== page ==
Roger Williams National Memorial

Located near the State House between the Moshassuck River and North Main Street Street in downtown Providence, the Park celebrates the original settlement started by Roger Williams in 1636.


Information about Roger Williams and the founding of Providence is on display in the Visitors’ Center in the Antram-Gray House at the corner of North Main and Smith Streets in downtown Providence, The location of the spring that provided water to the early settlers can be found in the adjoining park.


Activities take place in the park near an interpretive sign describing the original well at the site.

(click for larger picture)


Above, young people work on creating a log canoe using the method that the aboriginal people used, and members of the Pokanoket and Narragansett Tribes hold a pow-wow at the Memorial.


Above, the Stephen Hopkins House, the oldest surviving house from the original Towne Street along the Providence River, was moved up the hill to Benefit Street in 1927. The main block was built in 1742–43 for Hopkins, with an attached two-story ell whose first floor dates to 1707. Like many of those original houses, it housed enslaved people as in this third floor room.

Below is a marker on the southeast corner of Waterman and North Main Street (next to the bus tunnel) marking where Williams’ house first stood. Also below is an illustration of pre-colonial Providence and a painting by artist Jean Blackburn depicting the town of Providence about 1650. If you were on what is now College Hill and looked west, this is what you would have seen. The Great Salt Cove fills the center of the picture. Over on the far right, the large flat area is where the State House now stands. The road that runs across the middle ground is Towne Street which became North Main Street. At center is Roger Williams’ house and house lot. Just across the street is the fresh water spring. Large hill in the upper left is Neutaconkanut Hill. Oysters, clams, quahogs and lobsters were found here in abundance. Salmon would run up both the Moshasuck and Woonasquatucket Rivers . Ducks and geese by the thousands stopped here on their way south in the fall and also on their way north in the spring. As Roger said, this truly was “God’s Providence” to him in his distress.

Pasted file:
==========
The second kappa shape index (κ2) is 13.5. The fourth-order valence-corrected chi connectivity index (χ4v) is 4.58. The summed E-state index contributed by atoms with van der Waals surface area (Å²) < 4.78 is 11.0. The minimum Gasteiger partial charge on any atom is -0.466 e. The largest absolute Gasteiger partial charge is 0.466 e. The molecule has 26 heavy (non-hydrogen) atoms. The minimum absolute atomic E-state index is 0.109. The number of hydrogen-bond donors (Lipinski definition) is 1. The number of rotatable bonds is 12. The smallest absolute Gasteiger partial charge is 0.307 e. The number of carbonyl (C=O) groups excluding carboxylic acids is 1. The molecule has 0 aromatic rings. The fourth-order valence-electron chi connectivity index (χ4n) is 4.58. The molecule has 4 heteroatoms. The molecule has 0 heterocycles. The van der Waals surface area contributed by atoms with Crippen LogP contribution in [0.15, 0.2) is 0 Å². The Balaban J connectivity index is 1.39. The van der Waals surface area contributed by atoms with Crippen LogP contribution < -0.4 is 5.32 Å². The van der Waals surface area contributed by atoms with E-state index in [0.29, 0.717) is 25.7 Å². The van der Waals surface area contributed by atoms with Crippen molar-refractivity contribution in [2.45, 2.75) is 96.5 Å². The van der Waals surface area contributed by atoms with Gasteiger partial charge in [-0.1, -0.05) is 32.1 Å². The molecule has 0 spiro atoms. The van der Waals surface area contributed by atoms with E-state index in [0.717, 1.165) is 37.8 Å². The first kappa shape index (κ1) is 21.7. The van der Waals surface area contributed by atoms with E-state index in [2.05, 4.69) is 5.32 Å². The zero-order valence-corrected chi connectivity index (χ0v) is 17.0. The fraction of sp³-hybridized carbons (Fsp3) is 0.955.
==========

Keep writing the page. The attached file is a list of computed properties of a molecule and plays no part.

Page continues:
Contemporary painting above:  Bottom by Blackburn in the Visitors’ Center depicts Providence as it might have looked in 1650. Top illustration (source unknown) of how Providence might have looked before colonial settlement. Click to enlarge.

Click here for more information about the above marker.

Click here for the Wikipedia entry about the life of Roger Williams.

Click here for a terrific timeline of Roger Williams’ life.

Click here for a 52-minute video of author Alan E. Johnson’s overview of Roger Williams’ life and influence on the United States Constitution.

Click here for a page on the Weybosset Bridge in early Providence.

Click here for the Roger Williams National Memorial web site.

Click here for the Roger Williams Family Association website.

Click here to see the place where Williams stepped on shore to establish Providence.

Click here for a web page with links to the early records of the Town of Providence.

Click here for a web page about the early history of Providence by Theodore Coleman

Click here for a description of the burning of Providence during the King Philip War by Dr. William Simmons of Brown University Anthropology Department.

Click on the map below for a Google satellite map.


There is metered parking on both sides of the park.